Thoughts on The Caretaker by Dan Klefstad

The Caretaker is a short story that comes in the form of roughly 18 pages, give or take. Being that it is a fast read, it is nearly impossible to elaborate on without revealing the story in its entirety, so here is a the intro.. a nice little teaser:

Dear Applicant

Congratulations. Out of hundreds of applications, yours stood out for your “unwavering persistence to get the job done.” Well put! No doubt, you will deserve the eight-figure salary and opulent benefits that come with this job. But I must warn you: The more you read, the more my employer will consider you a threat if you decline our offer. If you have no intentions of taking the job, delete this message now before reading further.

(Continued below).

I found The Caretaker to be an enjoyable and steadily paced short story that managed to deliver a very unique and satisfying experience over the span of a small course of time. Dan Klefstad has offered an alternate perspective on one very guilty pleasures, vampires. You can read The Caretaker as published in Crack the Spine here.


Dan Klefstad & His Inspiration Behind The Caretaker

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I am the morning newscaster and book series editor for NPR station WNIJ. After my on-air shift ends at 9 a.m., I interview authors from all over northern Illinois and southern Wisconsin — novelists, short story writers, poets, memoirists. Here’s my archive: http://northernpublicradio.org/topic/wnij-read-me

 

Each interview has been a master class in storytelling, and in the creative process, whether I’m interviewing someone with an international reputation (such as Robert Hellenga or Amy Newman) or a self-published writer from my neighborhood. I guess it made sense that I’d try to write my own stories. So, earlier this year, I published my debut novel, Shepherd & the Professor, on a traditional contract. Then I wrote this story, “The Caretaker” that I want to expand into a novel. The journal Crack the Spine was the first to express interest, so I went with them.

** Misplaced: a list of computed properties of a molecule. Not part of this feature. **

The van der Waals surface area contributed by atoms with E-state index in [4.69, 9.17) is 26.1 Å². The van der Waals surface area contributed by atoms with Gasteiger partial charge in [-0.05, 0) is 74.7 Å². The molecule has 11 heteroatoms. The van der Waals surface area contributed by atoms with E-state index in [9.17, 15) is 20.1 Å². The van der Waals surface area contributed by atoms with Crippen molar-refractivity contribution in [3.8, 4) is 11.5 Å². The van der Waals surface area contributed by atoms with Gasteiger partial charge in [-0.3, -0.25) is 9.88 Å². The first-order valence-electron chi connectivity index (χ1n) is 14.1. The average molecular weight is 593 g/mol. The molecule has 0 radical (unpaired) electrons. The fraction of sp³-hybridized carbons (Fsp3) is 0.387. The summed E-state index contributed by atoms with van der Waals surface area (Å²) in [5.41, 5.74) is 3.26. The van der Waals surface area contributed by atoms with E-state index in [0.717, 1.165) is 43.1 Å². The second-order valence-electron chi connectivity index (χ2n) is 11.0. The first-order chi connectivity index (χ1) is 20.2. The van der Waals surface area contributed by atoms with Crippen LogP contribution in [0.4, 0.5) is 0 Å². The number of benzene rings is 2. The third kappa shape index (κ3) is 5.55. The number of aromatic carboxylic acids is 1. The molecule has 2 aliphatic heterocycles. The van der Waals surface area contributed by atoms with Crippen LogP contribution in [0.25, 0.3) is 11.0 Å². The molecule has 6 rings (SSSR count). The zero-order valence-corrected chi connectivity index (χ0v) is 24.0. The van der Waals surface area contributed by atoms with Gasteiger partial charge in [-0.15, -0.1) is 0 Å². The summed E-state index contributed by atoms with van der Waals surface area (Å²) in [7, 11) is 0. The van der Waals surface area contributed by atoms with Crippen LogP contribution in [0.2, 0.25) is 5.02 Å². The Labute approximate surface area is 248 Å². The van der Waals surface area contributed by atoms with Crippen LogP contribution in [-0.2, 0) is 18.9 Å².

As for what inspired this piece…Let’s just say I’m a person who, like many others, works very hard and dreams of spending my “evening years” in peace and luxury — traveling the world, eating at the best tables, drinking the finest wines, and living life to the fullest. But I’m not there yet; I have several more years of work for an employer that demands much of me. But this employer, unlike the vampire Fiona, is on a mission to serve others. I am, of course, talking about public radio — independent, public service-minded journalism. It’s a mission I believe in — but, truth be told, it takes a toll. I’m sure everyone who works in the not-for-profit sector will identify with that statement.

I live in DeKalb, Illinois, with my wife Susan who inspired the protagonist of Shepherd & the Professor that can be found here on Amazon.


I want to extend a special thank you to Dan for not only providing me with this opportunity but his willingness to answer my questions and bear with me as I struggled over the last few days to compose posts.